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Brazil Moves to Privatize Deforestation Monitoring

Brazil Moves to Privatize Deforestation Monitoring

As political corruption scandals vie for media time throughout Brazil, a sudden move to privatize Brazil’s deforestation monitoring system has barely made the headlines.

The current system that monitors the deforestation rate of the Amazon rainforest, the Cerrado, and various indigenous reserves is run by Brazil’s Ministry of the Environment. The ministry uses the National Institute for Space Research (INPE) to track deforestation through satellite imagery. Though deforestation had slowed significantly from 2004 (when the monitoring began) to 2012, recent years have seen a spike in deforestation.

The overall reduction since the beginning of the monitoring program is an impressive 72 percent, but without continued enforcement, that progress could easily be reversed. Many fear that privatization could be the end of deforestation transparency. Some also wonder how this will affect Brazil’s ability to honor its commitment to the Paris Agreement (which includes commitments to reduce greenhouse gas emissions 37 percent by 2025 and 43 percent by 2030).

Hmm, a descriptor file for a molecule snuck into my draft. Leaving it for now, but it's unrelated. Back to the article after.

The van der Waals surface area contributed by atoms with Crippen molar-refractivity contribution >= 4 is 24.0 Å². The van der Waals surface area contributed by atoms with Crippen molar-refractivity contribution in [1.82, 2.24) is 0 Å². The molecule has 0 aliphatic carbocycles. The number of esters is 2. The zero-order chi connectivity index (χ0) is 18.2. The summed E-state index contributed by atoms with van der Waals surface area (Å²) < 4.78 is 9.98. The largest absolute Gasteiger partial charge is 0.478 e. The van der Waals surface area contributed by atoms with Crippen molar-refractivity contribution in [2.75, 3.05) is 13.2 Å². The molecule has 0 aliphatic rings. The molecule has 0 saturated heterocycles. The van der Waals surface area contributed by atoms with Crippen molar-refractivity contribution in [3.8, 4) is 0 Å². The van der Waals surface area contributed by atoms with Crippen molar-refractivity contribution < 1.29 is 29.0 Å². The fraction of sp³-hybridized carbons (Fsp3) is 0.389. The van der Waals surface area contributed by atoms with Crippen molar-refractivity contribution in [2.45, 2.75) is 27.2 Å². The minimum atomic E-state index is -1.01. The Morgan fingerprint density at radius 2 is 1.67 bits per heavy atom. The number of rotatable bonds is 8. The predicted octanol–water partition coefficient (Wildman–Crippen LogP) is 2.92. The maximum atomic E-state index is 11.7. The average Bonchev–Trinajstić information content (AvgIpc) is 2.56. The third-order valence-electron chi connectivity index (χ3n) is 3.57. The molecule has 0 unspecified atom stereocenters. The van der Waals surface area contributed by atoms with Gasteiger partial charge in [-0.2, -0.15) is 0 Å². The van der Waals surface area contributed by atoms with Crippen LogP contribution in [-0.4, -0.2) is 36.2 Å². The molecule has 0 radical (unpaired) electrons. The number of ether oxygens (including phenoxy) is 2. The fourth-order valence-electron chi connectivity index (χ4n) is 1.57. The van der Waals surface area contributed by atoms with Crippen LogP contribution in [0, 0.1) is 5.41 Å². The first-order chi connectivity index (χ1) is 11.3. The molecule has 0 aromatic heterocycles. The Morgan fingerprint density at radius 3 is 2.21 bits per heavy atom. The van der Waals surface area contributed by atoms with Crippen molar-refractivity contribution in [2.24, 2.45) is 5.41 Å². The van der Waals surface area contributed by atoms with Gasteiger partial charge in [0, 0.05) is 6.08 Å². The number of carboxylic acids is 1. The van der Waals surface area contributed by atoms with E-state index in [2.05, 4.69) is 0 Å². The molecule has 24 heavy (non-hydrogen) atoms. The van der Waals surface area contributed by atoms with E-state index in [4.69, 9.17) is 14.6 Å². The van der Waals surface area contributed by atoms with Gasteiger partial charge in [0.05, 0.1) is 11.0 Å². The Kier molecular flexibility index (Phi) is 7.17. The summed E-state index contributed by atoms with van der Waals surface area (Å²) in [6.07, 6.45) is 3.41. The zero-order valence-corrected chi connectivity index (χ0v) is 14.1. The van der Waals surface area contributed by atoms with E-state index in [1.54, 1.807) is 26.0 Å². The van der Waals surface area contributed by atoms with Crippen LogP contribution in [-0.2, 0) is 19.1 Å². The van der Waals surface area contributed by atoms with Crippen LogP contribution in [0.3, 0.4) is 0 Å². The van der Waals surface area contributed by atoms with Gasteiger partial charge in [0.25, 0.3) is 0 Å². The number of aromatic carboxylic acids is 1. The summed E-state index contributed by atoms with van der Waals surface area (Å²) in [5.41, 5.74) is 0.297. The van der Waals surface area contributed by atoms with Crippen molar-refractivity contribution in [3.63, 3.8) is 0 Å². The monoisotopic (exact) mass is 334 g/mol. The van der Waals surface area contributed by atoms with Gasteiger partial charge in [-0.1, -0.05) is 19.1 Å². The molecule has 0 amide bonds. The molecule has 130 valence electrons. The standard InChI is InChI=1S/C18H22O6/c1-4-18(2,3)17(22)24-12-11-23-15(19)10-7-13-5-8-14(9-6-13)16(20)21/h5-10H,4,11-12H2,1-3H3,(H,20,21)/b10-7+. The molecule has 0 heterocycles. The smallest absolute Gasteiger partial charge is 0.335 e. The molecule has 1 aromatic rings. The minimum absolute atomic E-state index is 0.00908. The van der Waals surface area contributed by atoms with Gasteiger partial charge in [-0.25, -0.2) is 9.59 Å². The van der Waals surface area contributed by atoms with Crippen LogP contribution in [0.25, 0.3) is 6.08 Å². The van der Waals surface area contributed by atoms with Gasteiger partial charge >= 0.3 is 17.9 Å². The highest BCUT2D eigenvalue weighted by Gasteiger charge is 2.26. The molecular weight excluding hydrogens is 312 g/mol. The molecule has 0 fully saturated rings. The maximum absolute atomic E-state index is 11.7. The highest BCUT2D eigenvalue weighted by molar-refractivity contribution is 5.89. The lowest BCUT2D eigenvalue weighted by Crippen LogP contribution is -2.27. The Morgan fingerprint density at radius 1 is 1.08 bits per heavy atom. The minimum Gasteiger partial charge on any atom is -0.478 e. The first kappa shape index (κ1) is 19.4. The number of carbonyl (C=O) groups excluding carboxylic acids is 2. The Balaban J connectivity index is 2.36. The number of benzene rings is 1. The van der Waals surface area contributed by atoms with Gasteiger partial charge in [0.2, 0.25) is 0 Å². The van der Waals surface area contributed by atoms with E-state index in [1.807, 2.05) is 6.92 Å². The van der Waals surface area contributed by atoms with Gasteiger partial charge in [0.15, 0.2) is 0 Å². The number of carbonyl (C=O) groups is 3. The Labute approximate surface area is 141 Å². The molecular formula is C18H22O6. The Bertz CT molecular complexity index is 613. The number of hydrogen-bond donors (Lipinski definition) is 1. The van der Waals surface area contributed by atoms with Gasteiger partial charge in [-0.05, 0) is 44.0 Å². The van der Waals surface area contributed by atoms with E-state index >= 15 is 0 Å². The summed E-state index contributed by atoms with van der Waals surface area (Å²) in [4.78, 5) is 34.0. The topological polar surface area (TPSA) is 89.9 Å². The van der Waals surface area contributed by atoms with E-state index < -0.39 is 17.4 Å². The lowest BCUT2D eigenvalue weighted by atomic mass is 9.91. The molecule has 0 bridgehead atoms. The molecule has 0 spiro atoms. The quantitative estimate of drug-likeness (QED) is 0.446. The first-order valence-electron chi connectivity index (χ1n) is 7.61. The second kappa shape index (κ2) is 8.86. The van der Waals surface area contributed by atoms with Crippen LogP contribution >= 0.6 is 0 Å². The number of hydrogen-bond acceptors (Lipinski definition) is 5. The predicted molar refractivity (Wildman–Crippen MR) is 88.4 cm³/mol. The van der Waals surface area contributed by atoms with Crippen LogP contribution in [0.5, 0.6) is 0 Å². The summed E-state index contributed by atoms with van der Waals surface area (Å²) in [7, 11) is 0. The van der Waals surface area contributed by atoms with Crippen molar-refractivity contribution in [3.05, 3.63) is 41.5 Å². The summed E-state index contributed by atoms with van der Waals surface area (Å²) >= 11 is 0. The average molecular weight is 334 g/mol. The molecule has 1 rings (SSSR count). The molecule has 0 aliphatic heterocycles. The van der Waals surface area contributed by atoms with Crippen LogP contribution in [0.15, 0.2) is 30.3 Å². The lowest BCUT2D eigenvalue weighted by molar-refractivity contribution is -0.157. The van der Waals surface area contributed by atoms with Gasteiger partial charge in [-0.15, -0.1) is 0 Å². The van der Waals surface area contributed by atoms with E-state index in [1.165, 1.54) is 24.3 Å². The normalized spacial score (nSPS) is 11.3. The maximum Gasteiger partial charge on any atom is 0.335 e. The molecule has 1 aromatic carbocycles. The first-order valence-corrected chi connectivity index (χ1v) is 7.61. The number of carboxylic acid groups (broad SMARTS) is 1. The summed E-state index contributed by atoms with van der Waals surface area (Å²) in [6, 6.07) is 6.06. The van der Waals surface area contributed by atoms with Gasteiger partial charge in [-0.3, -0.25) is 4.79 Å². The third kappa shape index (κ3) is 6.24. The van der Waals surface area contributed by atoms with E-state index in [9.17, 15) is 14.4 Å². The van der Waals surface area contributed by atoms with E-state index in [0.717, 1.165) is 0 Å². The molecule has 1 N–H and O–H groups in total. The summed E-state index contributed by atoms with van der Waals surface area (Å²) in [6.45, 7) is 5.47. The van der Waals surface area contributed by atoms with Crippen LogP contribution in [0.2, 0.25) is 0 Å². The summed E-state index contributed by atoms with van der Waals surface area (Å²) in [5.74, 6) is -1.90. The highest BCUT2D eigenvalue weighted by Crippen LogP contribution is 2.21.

Brazil’s current monitoring system would unlikely be improved by privatization. In fact, the system works so well now that it is often used as an example of successful tracking. Matthew Hansen of the University of Maryland commented: “Brazil is the leading country in terms of monitoring deforestation. No one touches Brazil.” However, the government wants access to technology, such as radar imagery, that INPE does not currently have.

In addition to questions of legitimacy and transparency of a private company taking over deforestation monitoring, there is a financial burden to contracting with a private company. Raoni Rajão, a social scientist at the Federal University of Minas Gerais, says that hiring a private contractor would be a waste of money, consuming as much as 18 percent of the Environmental Ministry’s budget. That budget has already been slashed by 51 percent.

Many speculate that the bancada ruralista, Brazil’s powerful agribusiness lobby, is responsible for the move to privatize deforestation monitoring. The maneuver to open bids to private companies was set for a suspiciously short period of time (8 days) and was done without advising INPE first. In another twist, the head of INPE was removed from her post on April 19, the day before the bidding was to open. Minister José Sarney Filho organized a petition that received support from over 6,500 environmental experts in an attempt to block the move to privatize. For the moment, the idea has been shelved.

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